As an example of Food – a fact of life’s success, during 2021 over 500,000 teachers downloaded over 1.5m resources.
Throughout his career, Roy has been proactive in seeking out opportunities to support teachers. From the development and review of the Core competences for children and young people aged 5-16 years (A framework of skills and knowledge around food, diet and physical activity), and Frameworks for food teaching in primary and secondary schools (developed with Public Health England and the Department for Education), to Characteristics of good practice guides for teaching food and nutrition in primary and secondary schools and to pupils with additional needs, Roy has lead these from the front with commitment, determination and foresight into what schools, teachers and pupils need.
Roy was also instrumental in developing a resource for teachers on the new national healthy eating model, The Eatwell Guide, for which Roy also ran webinars to aid understanding.
With our partners in Food – a fact of life, the Agriculture and Horticulture Development Board, Roy lead the development of a set of voluntary guidelines which can be adopted as part of a good practice approach by those that produce and use education resources for schools about food throughout the UK. These guidelines aim to ensure that children and young people use up-to-date, evidence-based and high-quality resources to support their learning about food and have been downloaded 3,396 times to date.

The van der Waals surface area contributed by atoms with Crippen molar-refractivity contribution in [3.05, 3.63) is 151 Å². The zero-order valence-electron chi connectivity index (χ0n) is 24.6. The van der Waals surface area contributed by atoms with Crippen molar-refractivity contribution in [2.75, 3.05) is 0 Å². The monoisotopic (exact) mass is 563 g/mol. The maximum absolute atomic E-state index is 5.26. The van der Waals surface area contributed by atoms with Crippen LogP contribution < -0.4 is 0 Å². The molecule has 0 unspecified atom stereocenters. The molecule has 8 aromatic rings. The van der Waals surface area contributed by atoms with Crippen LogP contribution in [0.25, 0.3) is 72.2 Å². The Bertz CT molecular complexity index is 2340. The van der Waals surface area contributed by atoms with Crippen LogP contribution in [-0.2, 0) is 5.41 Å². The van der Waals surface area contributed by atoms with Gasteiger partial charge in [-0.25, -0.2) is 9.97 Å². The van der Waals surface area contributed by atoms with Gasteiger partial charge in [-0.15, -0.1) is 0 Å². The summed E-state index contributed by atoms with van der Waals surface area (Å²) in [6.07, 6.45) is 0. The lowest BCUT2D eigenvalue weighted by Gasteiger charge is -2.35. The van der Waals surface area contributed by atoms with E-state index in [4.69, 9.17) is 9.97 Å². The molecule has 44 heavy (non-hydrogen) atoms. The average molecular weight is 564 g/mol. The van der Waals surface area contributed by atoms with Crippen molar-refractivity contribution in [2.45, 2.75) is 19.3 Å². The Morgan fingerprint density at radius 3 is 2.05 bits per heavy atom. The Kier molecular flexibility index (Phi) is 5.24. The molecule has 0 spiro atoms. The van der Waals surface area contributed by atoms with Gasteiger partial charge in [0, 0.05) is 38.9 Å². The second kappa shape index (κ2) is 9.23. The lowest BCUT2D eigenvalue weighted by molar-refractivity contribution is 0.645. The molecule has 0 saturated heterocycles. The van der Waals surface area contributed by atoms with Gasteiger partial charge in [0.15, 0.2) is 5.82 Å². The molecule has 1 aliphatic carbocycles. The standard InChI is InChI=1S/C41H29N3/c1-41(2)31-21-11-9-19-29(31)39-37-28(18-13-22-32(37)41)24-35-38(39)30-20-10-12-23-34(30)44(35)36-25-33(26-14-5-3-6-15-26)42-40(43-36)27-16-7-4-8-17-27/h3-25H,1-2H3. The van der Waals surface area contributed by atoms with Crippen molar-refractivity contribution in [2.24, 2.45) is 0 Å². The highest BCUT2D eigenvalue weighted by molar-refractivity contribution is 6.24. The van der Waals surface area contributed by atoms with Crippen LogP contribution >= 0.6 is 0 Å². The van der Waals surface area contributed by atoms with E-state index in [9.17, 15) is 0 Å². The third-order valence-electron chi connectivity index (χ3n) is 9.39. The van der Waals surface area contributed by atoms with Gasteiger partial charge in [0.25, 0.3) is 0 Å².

Roy has also been involved in curriculum development, being an adviser on the content of the GCSE Food and Preparation and also part of the reform group for the AQA Food Preparation and Nutrition GCSE specification. Roy was also a member of the CCEA Home Economics: Food and Nutrition advisory board.
When the new National Curriculum was introduced in 2014, Roy knew that teachers in England would need support with Schemes of Work and lesson planning for Design and Technology: Cooking and Nutrition. To this end, he led the British Nutrition Foundation education team in writing free Schemes of Work, with worksheets, activities, lesson plans and recipes, for years 7, 8 and 9 and ran training events to support teachers through the transition period. These Schemes of Work have recently been updated and have been downloaded 22,076 times since August 2020.
During his time at the Foundation, Roy also oversaw the development of a free nutritional analysis programme for schools (used over 1,444,625 times since June 2014) and a free personal and professional development programme for food and nutrition teachers (2015-2018), through which over 2,000 teachers increased in confidence and competence.
2021 saw the creation of a new area on the Food – a fact of life website to support teachers of pupils with additional needs. Resources have been developed to provide a framework and structure for teaching around the key themes of Healthy eating, Cooking and Where food comes from. There is also a suite of resources to support the development of skills for independent living. These resources have been downloaded over 12,000 times to date and teachers have been further supported through a series of free online webinars.